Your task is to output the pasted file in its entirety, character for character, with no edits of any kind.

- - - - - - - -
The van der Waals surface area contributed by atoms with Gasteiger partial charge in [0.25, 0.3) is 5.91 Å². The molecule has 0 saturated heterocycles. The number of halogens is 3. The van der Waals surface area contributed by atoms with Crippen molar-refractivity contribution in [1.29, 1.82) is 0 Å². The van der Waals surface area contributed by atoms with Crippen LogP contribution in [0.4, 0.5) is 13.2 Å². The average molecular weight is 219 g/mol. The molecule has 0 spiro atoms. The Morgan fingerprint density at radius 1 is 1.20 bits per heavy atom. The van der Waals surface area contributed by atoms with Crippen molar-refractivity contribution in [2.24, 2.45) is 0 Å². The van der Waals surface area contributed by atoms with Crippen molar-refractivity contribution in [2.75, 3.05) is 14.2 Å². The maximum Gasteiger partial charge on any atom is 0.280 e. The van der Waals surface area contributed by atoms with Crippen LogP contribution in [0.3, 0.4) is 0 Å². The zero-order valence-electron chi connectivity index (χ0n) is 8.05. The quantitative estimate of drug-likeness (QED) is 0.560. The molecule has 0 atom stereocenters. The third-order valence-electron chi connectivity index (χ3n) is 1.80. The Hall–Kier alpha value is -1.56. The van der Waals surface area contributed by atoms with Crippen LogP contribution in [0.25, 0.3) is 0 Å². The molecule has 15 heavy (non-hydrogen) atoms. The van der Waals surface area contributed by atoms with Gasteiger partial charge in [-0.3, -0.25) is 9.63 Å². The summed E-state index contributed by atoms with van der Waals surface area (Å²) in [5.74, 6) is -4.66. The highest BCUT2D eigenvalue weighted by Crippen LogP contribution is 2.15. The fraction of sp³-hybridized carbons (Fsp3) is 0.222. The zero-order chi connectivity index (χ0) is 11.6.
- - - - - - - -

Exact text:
The van der Waals surface area contributed by atoms with Gasteiger partial charge in [0.25, 0.3) is 5.91 Å². The molecule has 0 saturated heterocycles. The number of halogens is 3. The van der Waals surface area contributed by atoms with Crippen molar-refractivity contribution in [1.29, 1.82) is 0 Å². The van der Waals surface area contributed by atoms with Crippen LogP contribution in [0.4, 0.5) is 13.2 Å². The average molecular weight is 219 g/mol. The molecule has 0 spiro atoms. The Morgan fingerprint density at radius 1 is 1.20 bits per heavy atom. The van der Waals surface area contributed by atoms with Crippen molar-refractivity contribution in [2.24, 2.45) is 0 Å². The van der Waals surface area contributed by atoms with Crippen molar-refractivity contribution in [2.75, 3.05) is 14.2 Å². The maximum Gasteiger partial charge on any atom is 0.280 e. The van der Waals surface area contributed by atoms with Crippen LogP contribution in [0.3, 0.4) is 0 Å². The zero-order valence-electron chi connectivity index (χ0n) is 8.05. The quantitative estimate of drug-likeness (QED) is 0.560. The molecule has 0 atom stereocenters. The third-order valence-electron chi connectivity index (χ3n) is 1.80. The Hall–Kier alpha value is -1.56. The van der Waals surface area contributed by atoms with Crippen LogP contribution in [0.25, 0.3) is 0 Å². The molecule has 15 heavy (non-hydrogen) atoms. The van der Waals surface area contributed by atoms with Gasteiger partial charge in [-0.3, -0.25) is 9.63 Å². The summed E-state index contributed by atoms with van der Waals surface area (Å²) in [5.74, 6) is -4.66. The highest BCUT2D eigenvalue weighted by Crippen LogP contribution is 2.15. The fraction of sp³-hybridized carbons (Fsp3) is 0.222. The zero-order chi connectivity index (χ0) is 11.6.